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Maginnis v. Hurlbutt

Court of Appeal of California, Third District
Aug 30, 1917
34 Cal.App. 504 (Cal. Ct. App. 1917)


Civ. No. 1676.

August 30, 1917.

APPEAL from a judgment of the Superior Court of Lake County, and from an order denying a new trial. M. S. Sayre, Judge.

The facts are stated in the opinion of the court.

L. K. Fraser, H. B. Churchill, and Ornbaun Fraser, for Appellant.

C. M. Crawford, for Respondent.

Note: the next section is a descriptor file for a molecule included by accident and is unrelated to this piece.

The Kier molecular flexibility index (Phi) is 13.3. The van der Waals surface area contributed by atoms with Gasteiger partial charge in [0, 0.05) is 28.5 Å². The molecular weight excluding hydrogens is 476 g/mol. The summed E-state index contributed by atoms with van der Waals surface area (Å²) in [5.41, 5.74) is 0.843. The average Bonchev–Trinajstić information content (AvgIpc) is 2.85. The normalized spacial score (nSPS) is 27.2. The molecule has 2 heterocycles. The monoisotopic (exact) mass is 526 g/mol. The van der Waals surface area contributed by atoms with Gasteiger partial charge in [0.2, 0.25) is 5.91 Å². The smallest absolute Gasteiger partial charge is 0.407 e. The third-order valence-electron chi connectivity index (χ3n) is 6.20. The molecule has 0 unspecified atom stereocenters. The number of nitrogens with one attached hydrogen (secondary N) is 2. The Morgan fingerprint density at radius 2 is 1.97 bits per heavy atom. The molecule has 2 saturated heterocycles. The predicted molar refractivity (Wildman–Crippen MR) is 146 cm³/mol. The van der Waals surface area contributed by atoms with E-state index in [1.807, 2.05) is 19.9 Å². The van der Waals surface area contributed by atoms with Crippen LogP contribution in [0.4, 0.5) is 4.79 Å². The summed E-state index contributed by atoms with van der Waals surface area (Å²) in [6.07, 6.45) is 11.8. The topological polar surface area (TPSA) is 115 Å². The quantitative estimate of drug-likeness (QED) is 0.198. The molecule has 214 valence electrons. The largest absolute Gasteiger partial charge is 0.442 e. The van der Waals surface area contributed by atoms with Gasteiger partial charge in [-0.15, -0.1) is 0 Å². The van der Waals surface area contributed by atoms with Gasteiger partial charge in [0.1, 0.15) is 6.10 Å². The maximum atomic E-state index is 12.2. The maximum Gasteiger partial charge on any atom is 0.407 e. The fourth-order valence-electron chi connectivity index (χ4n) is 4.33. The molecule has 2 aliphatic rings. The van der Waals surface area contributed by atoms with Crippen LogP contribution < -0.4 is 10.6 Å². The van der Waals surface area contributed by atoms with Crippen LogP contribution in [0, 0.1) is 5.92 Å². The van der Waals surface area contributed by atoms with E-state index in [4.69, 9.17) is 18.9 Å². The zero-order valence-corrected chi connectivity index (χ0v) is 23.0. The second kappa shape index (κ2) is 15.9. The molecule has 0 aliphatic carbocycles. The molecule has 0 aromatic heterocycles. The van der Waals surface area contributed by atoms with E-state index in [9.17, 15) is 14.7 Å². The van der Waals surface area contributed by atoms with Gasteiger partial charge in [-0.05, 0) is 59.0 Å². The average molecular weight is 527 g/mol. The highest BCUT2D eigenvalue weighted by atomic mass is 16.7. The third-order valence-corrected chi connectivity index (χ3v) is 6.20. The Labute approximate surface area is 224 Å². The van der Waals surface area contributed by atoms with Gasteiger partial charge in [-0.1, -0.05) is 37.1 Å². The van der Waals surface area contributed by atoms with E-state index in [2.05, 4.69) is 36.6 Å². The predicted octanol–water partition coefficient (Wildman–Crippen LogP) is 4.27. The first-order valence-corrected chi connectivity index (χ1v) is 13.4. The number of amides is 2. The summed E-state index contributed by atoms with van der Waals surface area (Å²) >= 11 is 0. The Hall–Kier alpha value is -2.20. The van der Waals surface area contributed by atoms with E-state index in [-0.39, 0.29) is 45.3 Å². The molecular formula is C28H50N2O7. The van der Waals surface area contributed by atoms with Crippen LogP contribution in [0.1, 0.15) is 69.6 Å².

Plaintiff brings the action to quiet title to certain lands of which he claims to be the owner and entitled to possession. The complaint was filed December 1, 1913. The land is described as situated in the county of Lake and bounded and described as follows: "Fraction in S. 1/2 of N.E. 1/4 and fraction in N. 1/2 of S.E. 1/4 and fraction in N.E. 1/4 of S.W. 1/4 of section 36, all in T. 14 N., R. 9 W., M. D. M.; and more particularly described in field-notes of the survey thereof, as follows: Beginning at a point on the meander line of Clear Lake, in front of section 36, in T. 14 N., R. 9 W., M. D. M., 25.24 chains east of the quarter-section corner between sections 35 and 36 and run east 14.76 chains, to center of section; thence north 5.66 chains to margin of Clear Lake; thence along margin of lake, south 63 1/4 degrees east 9.42 chains; thence north 57 1/2 degrees east 5.47 chains; thence north 78 1/2 degrees east 5.16 chains; thence south 65 degrees east 7 chains; thence south 7 1/4 degrees west 11.99 chains, to meander line of Clear Lake; thence following the meander line north 80 degrees west, 23 chains; thence north 70 degrees west 15.77 chains, to the place of beginning, containing 30.56 acres."